April 30 - France's Alstom will review a binding offer from General Electric for its energy business. But as Hayley Platt reports it has left the door open for a competing bid from Germany's Siemens.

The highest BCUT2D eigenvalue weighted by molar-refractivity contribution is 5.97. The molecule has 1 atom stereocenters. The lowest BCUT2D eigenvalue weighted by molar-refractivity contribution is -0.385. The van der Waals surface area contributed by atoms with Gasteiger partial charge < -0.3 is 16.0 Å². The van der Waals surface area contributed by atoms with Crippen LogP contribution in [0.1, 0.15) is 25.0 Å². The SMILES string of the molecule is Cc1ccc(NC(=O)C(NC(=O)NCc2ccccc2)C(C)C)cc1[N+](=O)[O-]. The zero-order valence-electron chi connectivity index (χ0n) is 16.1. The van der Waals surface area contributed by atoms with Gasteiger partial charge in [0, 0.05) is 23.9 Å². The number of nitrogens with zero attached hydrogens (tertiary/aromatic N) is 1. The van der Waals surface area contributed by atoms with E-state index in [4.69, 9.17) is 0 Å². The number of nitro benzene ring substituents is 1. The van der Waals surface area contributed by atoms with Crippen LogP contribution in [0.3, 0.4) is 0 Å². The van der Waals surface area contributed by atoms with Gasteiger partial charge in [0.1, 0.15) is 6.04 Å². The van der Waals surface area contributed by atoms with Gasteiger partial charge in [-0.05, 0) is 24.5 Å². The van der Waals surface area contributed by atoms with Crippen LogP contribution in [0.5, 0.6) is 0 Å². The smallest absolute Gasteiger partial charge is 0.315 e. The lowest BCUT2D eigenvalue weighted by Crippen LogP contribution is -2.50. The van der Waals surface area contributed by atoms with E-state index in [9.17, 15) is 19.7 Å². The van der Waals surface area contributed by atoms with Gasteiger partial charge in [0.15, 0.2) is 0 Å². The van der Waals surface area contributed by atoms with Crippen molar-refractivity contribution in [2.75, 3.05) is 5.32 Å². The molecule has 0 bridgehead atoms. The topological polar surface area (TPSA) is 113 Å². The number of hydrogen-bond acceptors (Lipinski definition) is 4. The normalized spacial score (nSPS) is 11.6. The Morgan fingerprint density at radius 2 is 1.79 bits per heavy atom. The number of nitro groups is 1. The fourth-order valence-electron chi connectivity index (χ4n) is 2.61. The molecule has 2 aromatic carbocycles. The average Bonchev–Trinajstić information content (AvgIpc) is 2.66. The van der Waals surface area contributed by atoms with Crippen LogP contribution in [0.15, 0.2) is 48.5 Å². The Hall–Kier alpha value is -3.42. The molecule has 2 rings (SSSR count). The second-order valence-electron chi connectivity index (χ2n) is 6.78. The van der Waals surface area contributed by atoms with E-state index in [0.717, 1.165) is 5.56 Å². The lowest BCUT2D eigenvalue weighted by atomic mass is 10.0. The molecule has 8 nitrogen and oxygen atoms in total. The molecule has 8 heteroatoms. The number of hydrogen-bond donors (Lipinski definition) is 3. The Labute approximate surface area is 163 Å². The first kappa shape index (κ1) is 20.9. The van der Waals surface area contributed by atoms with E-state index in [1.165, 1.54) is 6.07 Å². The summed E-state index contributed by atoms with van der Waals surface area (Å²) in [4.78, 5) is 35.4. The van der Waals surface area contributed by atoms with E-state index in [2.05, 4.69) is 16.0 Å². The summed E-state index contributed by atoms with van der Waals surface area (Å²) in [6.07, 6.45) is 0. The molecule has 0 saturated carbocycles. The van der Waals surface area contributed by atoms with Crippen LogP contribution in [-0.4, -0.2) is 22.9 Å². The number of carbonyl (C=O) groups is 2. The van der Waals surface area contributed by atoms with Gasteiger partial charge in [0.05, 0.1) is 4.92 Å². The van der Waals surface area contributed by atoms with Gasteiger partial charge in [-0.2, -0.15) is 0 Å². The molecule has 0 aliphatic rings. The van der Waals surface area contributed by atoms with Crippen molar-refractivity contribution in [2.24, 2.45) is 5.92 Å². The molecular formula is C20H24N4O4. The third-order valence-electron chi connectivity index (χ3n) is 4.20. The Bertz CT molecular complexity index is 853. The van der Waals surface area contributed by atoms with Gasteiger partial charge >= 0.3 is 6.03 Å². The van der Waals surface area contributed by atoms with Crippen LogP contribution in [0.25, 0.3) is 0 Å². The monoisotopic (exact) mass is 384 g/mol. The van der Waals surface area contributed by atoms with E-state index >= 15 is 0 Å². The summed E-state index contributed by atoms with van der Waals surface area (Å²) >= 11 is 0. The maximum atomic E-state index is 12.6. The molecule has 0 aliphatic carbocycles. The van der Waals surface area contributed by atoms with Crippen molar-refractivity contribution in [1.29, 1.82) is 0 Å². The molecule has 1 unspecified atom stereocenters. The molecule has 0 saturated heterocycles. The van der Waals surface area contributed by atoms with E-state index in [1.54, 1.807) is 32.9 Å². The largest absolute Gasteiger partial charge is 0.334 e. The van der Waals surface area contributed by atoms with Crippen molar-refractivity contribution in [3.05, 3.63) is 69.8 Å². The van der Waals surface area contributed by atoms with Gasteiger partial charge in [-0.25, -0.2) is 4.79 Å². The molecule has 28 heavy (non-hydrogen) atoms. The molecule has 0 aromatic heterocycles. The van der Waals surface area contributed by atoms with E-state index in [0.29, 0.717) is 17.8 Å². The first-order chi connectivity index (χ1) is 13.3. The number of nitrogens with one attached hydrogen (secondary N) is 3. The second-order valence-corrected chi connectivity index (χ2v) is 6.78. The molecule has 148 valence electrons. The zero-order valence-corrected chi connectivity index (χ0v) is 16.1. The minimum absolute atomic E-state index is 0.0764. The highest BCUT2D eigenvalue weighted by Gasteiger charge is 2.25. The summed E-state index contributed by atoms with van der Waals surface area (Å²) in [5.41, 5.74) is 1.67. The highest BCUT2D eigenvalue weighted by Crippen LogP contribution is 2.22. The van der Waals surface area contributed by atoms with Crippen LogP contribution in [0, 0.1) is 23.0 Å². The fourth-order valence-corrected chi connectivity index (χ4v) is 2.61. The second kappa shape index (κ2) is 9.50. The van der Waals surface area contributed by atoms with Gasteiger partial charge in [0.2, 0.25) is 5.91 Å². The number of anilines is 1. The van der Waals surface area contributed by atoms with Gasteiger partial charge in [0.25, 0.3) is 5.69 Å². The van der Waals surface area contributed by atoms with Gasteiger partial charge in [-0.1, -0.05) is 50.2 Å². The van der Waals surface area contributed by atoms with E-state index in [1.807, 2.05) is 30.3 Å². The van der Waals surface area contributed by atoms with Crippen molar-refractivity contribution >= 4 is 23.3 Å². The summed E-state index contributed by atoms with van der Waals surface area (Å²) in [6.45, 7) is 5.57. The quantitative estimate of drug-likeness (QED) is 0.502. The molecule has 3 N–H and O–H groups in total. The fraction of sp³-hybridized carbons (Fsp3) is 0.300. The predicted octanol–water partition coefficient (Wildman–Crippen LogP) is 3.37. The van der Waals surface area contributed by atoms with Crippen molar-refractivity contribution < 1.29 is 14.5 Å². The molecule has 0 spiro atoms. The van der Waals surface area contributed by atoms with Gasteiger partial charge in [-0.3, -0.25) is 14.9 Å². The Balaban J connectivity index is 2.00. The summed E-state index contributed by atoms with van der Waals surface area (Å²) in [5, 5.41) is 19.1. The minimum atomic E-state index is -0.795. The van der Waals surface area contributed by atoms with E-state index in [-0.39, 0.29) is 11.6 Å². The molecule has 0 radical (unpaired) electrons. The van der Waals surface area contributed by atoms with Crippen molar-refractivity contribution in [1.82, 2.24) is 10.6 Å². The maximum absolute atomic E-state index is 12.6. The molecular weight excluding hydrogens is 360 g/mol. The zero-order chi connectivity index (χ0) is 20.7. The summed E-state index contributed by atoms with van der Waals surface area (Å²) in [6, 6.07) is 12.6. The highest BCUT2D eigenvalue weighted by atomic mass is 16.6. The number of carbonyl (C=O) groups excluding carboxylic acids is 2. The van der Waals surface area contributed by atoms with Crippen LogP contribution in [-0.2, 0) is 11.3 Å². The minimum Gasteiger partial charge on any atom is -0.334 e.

It's not all hot air - an Alstom deal with General Electric is a real possibility. The French engineering firm has confirmed it's considering a near $17 billion offer from the U.S. giant for its energy business. It's by no means a done deal. Alstom has left the door open to Germany's Siemens and they may make a counter bid. But IG's Alastair McCaig says they'll find it hard. SOUNDBITE: Alastair McCaig, analyst, IG, saying (English): "I think ultimately GE have got this sewn up now. The complexities that would be involved were Siemens to take this forwards make this particularly difficult. The two companies together, Alstom and Siemens would have over 30 percent of the EU energy supply and that would obviously create monopoly issues which would ultimately see Siemens or Alstom needing to strip off assets and sell them and that makes this deal look unlikely." The French government - struggling with a weak economy - will veto any offer it doesn't like. But Economy Minister Arnaud Montebourg isn't against a deal - under certain job-protecting conditions. (SOUNDBITE) (French) FRENCH ECONOMY MINISTER ARNAUD MONTEBOURG SAYING: "We are ready to discuss alliances, not an absorption. We prefer an equal, capitalistic alliance." Cash-strapped Alstom says it would use money from any sale to boost its transport business. It makes high speed trains, among other products, and is a global leader in the field. It will also pay down its debt and return cash to shareholders. But France is keen to retain energy independence and that could be a problem. Robert Cole from Reuters Breakingviews also thinks there could be an element of GE wanting to keep up with the current global trend for mergers and acquisitions. (SOUNDBITE) (English): ROBERT COLE, ASSITANT EDITOR, REUTERS BREAKINGVIEWS, SAYING: "I think it's perfectly possible that this could end up with nothing happening at all because of the nature of the political and competition issues that are raised. I think it's quite possible, perhaps 50 percent possible, that in six months time we look back at this and we say well actually what was all the fuss about." Siemens has other turbines turning too. It's talking to Britain's Rolls Royce about buying its gas turbine and compressor business. It will also present a new strategy next week and now has until the start of next month to make a counter bid for Alstom.